This past weekend, about 40% of countries worldwide recognized Daylight Saving Time (DST) by shifting clocks across the globe. DST represents a seasonal time change aimed at maximizing daylight hours during typical working hours. Under the DST system, we “spring forward” one hour around the start of spring and “fall back” one hour in autumn. While not every country recognizes DST, the changing of time plays a role within different cultures in terms of value and perception.
The History Behind DST
People have been experimenting with time adjustments for a variety of reasons throughout the past 100+ years. In this blog, we’ll explore the ideas created within Canada, Germany, Great Britain, and ancient civilizations by individuals who all had a similar goal in mind. 
The Canadians first experimented with the idea of changing time ahead by one hour on July 1, 1908. On this day, residents of Port Arthur, Ontario began the world’s first DST period. While other locations in Canada shortly followed suit, it took a few additional years for other countries to adopt the idea.
As Germany introduced DST in 1916, 2 years into World War I, the idea grew in popularity. Germany sought to minimize using artificial lighting during the war to save fuel for war efforts. A few weeks later, the United Kingdom, France, and many other countries adopted the idea. Most of these countries abandoned DST and reverted to standard time after World War I, but the concept returned to Europe at the start of the next World War.
New Zealand scientist George Vernon Hudson and British builder William Willett presented the idea of a time shift to the Wellington Philosophical Society back in 1895. At the time, they proposed a 2-hour shift in March. Although there was interest, the idea fell flat. In 1905, Willett independently suggested setting clocks ahead 20 minutes on each of the 4 Sundays in April and switching them back by the same amount on each of the 4 Sundays in September.
Willett caught the attention of the British Member of Parliament Robert Pearce, who introduced the bill to the House of Commons in February 1908. Although the drafted bill had a lot of interest, there was also a lot of opposition, bringing the idea to a close. Eight years later, the United Kingdom joined the DST movement during World War I. Sadly, Willett passed away in 1915, missing the realization of his idea by just one year.
Although DST, as we know it today, has only been around for 100 years, it’s suspected that ancient civilizations engaged with similar practices thousands of years ago. To represent different months of the years, the Roman water clocks had different scales that adjusted to solar time.
Daylight Saving Time is in use in over 70 countries worldwide. Although the beginning and end dates vary from one country to another, time orientation of a culture reflects the recognition of time. Chronemics is the study of the use of time. This not only includes the value of time by individuals and cultures, but also the perception of time. In a previous blog, When is 2 O’Clock Not 2 O’Clock, we explored the impact of clock time vs activity time within different cultures, and the impact this has within healthcare, public transportation, education, and other industries. Let’s now explore chronemics and the differences between how cultures use their time.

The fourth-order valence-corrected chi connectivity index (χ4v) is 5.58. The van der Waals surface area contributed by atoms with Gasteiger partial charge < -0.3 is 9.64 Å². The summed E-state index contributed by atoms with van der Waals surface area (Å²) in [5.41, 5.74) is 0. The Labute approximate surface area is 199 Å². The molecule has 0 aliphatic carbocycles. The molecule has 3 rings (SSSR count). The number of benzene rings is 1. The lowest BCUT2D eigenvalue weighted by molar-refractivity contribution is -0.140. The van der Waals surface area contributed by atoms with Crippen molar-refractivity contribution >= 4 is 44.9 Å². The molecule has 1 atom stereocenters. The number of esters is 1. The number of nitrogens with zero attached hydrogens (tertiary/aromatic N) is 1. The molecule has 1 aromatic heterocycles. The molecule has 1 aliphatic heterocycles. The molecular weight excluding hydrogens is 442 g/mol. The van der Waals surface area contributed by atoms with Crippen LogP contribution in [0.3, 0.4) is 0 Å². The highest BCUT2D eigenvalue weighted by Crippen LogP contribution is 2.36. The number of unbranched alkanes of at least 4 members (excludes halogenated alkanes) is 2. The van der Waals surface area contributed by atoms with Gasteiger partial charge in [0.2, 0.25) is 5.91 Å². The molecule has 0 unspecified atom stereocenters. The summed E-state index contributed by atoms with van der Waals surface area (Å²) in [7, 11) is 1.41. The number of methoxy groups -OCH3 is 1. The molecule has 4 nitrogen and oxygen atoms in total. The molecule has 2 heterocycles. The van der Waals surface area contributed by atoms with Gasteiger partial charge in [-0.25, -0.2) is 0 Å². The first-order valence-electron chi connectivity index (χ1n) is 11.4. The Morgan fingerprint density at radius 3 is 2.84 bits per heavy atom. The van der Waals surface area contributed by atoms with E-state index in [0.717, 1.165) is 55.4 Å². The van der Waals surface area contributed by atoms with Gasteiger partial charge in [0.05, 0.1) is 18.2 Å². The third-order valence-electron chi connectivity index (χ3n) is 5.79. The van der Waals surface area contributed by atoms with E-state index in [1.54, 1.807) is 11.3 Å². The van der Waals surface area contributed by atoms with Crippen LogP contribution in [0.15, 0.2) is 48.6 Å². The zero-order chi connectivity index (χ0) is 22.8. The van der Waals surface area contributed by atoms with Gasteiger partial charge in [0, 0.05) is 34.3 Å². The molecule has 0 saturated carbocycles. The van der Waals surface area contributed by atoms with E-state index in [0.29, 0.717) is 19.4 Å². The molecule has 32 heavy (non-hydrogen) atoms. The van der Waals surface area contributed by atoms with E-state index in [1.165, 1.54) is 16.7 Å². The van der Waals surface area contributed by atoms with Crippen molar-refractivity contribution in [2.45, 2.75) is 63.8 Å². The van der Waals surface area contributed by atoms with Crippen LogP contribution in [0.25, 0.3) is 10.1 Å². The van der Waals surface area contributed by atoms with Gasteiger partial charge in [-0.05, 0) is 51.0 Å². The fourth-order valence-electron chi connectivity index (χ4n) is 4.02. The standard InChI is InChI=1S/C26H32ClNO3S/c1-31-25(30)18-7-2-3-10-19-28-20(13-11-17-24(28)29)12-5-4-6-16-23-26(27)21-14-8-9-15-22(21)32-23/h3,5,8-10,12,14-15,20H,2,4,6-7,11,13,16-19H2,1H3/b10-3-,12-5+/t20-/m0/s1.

Monochronic describes a culture that completes items one at a time, or in a single order. This allows these cultures to measure time in small, simple units, making it easy to schedule, arrange, and manage. Monochronic cultures view time as a tangible commodity. You can either spend it, save it, or waste it. Schedules are popular within these cultures, as these individuals like to get their work completed and feel accomplished. The United States, Germany, Switzerland, Britain, Canada, Japan, South Korea, Turkey, and the Scandinavian countries are monochronic cultures. DST has a large impact on monochronic cultures, as schedules need to change to accommodate an additional or missing hour in a day, depending on the time of year.
A polychronic culture completes multiple different items at once. Such cultures are known to take a very fluid approach to schedule their time, as they put less focus on accounting for each individual minute. Polychronic cultures are known to hold relationships in a higher regard than completing tasks. You won’t find a calendar or schedule dictating how an individual should spend their time within polychronic cultures. Latin American, African, Asian, Arab, Mexican, Pakistani, Indian, Chinese, and Egyptian cultures are all examples here. DST has less of an impact on these cultures, making it easier for them to adjust to any time changes.
Of course, business people in polychronic cultures are forced to adapt to monochronic ways when doing business with the U.S. and other countries where monochronic thinking is dominant, and vice versa. Further, sub-cultures within a single country may look at time differently. Generally, understanding how different cultures look and value time helps people and brands work successfully in a multicultural space. Considering how a time change effects a certain culture’s view on time is important to ensure clear communication, especially during those times when the clocks change.
At Vocalink Global, we help organizations around the world speak more clearly to those from other cultures. Time change or not, it’s important to consider an individual’s culture to ensure clear communication. Connect with us to learn how we can help your brand be heard and understood across any culture and language. See History of Daylight Saving Time (DST) available online here: https://www.timeanddate.com/time/dst/history.html